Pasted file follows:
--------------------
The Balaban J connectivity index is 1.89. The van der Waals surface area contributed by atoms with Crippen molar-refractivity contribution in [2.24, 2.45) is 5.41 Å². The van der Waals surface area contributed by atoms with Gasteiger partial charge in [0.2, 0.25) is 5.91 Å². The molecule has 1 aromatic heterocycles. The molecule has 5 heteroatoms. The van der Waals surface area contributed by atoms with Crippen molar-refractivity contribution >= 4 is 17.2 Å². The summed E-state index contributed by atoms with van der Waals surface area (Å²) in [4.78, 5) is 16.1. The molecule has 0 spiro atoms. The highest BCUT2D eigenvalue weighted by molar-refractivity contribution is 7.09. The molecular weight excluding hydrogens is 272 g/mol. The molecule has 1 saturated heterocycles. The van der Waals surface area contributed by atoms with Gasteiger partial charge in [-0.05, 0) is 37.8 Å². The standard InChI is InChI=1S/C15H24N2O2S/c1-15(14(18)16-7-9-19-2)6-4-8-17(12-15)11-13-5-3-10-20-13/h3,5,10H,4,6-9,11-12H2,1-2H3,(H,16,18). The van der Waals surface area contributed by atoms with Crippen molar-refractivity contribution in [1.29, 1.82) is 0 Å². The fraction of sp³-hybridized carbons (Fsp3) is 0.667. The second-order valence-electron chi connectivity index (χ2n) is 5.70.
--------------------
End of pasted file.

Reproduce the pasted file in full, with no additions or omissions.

The Balaban J connectivity index is 1.89. The van der Waals surface area contributed by atoms with Crippen molar-refractivity contribution in [2.24, 2.45) is 5.41 Å². The van der Waals surface area contributed by atoms with Gasteiger partial charge in [0.2, 0.25) is 5.91 Å². The molecule has 1 aromatic heterocycles. The molecule has 5 heteroatoms. The van der Waals surface area contributed by atoms with Crippen molar-refractivity contribution >= 4 is 17.2 Å². The summed E-state index contributed by atoms with van der Waals surface area (Å²) in [4.78, 5) is 16.1. The molecule has 0 spiro atoms. The highest BCUT2D eigenvalue weighted by molar-refractivity contribution is 7.09. The molecular weight excluding hydrogens is 272 g/mol. The molecule has 1 saturated heterocycles. The van der Waals surface area contributed by atoms with Gasteiger partial charge in [-0.05, 0) is 37.8 Å². The standard InChI is InChI=1S/C15H24N2O2S/c1-15(14(18)16-7-9-19-2)6-4-8-17(12-15)11-13-5-3-10-20-13/h3,5,10H,4,6-9,11-12H2,1-2H3,(H,16,18). The van der Waals surface area contributed by atoms with Crippen molar-refractivity contribution in [1.29, 1.82) is 0 Å². The fraction of sp³-hybridized carbons (Fsp3) is 0.667. The second-order valence-electron chi connectivity index (χ2n) is 5.70.